Tuesday, 17 September 2013

Understanding (and testing for) view state MAC in ASP.NET web forms

Tuesday, 17 September 2013

Remember view state? For that matter, do you even remember web forms?! I kid because although MVC is the new hotness in the world of building ASP.NET websites, web forms remains the predominant framework due to both the very long tail of sites already built on it and the prevalence of developers with skills in this area who haven’t made the transition to MVC (indeed some people argue that they can happily cohabit, but that’s another discussion for another day).

Anyway, back to view state. When we entered the world of .NET more than a decade ago now, view state was the smoke and mirrors that turned that stateless HTTP protocol into something that actually persisted data across requests entirely automagically. If, like me, you’d come from a classic ASP world you would have been used to a lot of plumbing going into passing data between requests and manually binding it back up to HTML controls to create the veneer of persistence. View state also made for a much lower friction transition process for folks moving from a win forms world where these problems of persistence didn’t exist like they do in the web world. Ok, it could get out of control very quickly and many people bemoaned the (often hefty) overhead it could put on page and request sizes, but it served it a purpose.

But there’s one thing about view state that I suspect many people don’t know and even if they’ve messed with it before, may not understand the consequences: MAC. This is actually a very important feature of view state and misusing it can not only leave you vulnerable now but you may very well find it becomes a breaking change in future versions of ASP.NET. Let me explain what it is, why you need it and how to test whether it’s been disabled on a site.

What do Macs have to do with .NET?!

No, not Macs, MACs – Message Authentication Codes. The whole idea of a MAC is to provide assurance as to the authenticity of a message so that the recipient can have confidence that it hasn’t been tampered with. Don’t confuse this with encryption of the message; it’s not about keeping the message private, rather it’s about establishing message integrity and the concept is actually very simple.

Say you have a message on the sender’s side and in the case of this blog post, that message is your big whack of view state with data to be persisted between requests. What happens is that the message is combined with a private key then hashed to create the MAC. When the original message is then sent it’s accompanied by the MAC. The sender get the message, hashes it using the same private key as the sender (this is important as just the one key is involved on both sides), then compares the resultant MAC with the one sent alongside the original message. If they match, the message is intact and if they don't then the receiver knows that someone has been messing with it.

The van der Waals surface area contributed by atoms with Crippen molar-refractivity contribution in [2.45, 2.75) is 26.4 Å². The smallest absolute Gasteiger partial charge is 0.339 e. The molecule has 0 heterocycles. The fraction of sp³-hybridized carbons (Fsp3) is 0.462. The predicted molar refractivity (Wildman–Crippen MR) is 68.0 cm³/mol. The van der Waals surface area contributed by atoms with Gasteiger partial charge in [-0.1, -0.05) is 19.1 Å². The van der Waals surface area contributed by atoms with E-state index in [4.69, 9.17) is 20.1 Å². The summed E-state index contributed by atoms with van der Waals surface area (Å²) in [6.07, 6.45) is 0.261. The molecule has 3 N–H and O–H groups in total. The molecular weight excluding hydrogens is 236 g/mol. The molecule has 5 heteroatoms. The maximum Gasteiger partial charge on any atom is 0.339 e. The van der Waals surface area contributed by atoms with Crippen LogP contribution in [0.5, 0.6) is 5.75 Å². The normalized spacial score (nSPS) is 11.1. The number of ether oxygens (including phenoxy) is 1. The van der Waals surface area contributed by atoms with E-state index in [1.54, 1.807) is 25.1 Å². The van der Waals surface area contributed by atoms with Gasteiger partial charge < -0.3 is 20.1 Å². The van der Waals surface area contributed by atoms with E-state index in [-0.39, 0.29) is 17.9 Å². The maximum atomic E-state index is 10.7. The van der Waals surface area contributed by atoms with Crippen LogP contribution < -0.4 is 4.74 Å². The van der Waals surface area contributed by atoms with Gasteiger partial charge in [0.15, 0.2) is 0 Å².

Wikipedia has a neat visual explanation of it:

Visual representation of MAC

The relevance of MACs to .NET and view state is simply that it provides a mechanism to ensure that an attacker hasn’t been messing with your view state. Unless you turn it off – that’s the story I really want to talk about here.

Disabling view state MAC (and why you should never, ever, ever do it)

Let’s look at how to turn it off then why you shouldn’t. There are a couple of different approaches, the first is to just disable it site-wide in the web.config:

<pages enableViewStateMac="false" />

The other is to turn it off on an individual page:

<%@ Page EnableViewStateMac="false" %>

Either of those options will put a dead stop to MAC’ing your view state, but why on earth would you ever want to do this?! A common reason would be when transferring requests between machines with different keys as unless the same one is used by both the sender and receiver, an exception will result. Disabling view state MAC hacks around the correct fix which is to simply sync the keys.

Another scenario might be to accept view state posted from third parties. There’s really not a good use case for this though and it’s a bit of an abomination of what view state was designed to do. I’m sure there are other scenarios as well where the developer has said “Hey, you know what? If we just turn off this security feature then it solves [insert random problem here]”.